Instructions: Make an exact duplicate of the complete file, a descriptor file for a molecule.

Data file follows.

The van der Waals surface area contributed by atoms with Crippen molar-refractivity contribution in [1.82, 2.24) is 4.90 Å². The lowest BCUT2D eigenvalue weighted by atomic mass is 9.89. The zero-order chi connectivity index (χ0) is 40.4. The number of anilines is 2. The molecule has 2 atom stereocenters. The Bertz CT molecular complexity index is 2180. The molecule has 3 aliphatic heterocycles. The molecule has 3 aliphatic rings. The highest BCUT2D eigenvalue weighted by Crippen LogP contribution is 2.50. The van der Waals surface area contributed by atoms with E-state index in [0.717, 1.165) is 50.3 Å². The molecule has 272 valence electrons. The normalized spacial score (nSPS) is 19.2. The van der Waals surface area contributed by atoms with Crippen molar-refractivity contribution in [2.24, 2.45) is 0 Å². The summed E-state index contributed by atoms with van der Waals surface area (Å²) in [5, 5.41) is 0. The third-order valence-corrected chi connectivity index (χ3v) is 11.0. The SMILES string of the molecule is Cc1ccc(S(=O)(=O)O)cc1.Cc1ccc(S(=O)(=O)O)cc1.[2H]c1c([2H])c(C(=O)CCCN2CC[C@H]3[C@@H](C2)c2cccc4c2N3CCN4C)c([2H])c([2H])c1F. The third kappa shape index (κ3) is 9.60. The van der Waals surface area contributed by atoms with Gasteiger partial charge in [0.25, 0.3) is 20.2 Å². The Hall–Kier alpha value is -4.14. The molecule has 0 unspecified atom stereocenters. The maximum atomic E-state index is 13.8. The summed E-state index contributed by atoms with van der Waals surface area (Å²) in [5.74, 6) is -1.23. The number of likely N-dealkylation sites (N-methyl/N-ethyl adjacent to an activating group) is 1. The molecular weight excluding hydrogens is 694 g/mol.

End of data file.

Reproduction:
The van der Waals surface area contributed by atoms with Crippen molar-refractivity contribution in [1.82, 2.24) is 4.90 Å². The lowest BCUT2D eigenvalue weighted by atomic mass is 9.89. The zero-order chi connectivity index (χ0) is 40.4. The number of anilines is 2. The molecule has 2 atom stereocenters. The Bertz CT molecular complexity index is 2180. The molecule has 3 aliphatic heterocycles. The molecule has 3 aliphatic rings. The highest BCUT2D eigenvalue weighted by Crippen LogP contribution is 2.50. The van der Waals surface area contributed by atoms with E-state index in [0.717, 1.165) is 50.3 Å². The molecule has 272 valence electrons. The normalized spacial score (nSPS) is 19.2. The van der Waals surface area contributed by atoms with Crippen molar-refractivity contribution in [2.24, 2.45) is 0 Å². The summed E-state index contributed by atoms with van der Waals surface area (Å²) in [5, 5.41) is 0. The third-order valence-corrected chi connectivity index (χ3v) is 11.0. The SMILES string of the molecule is Cc1ccc(S(=O)(=O)O)cc1.Cc1ccc(S(=O)(=O)O)cc1.[2H]c1c([2H])c(C(=O)CCCN2CC[C@H]3[C@@H](C2)c2cccc4c2N3CCN4C)c([2H])c([2H])c1F. The third kappa shape index (κ3) is 9.60. The van der Waals surface area contributed by atoms with Gasteiger partial charge in [0.25, 0.3) is 20.2 Å². The Hall–Kier alpha value is -4.14. The molecule has 0 unspecified atom stereocenters. The maximum atomic E-state index is 13.8. The summed E-state index contributed by atoms with van der Waals surface area (Å²) in [5.74, 6) is -1.23. The number of likely N-dealkylation sites (N-methyl/N-ethyl adjacent to an activating group) is 1. The molecular weight excluding hydrogens is 694 g/mol.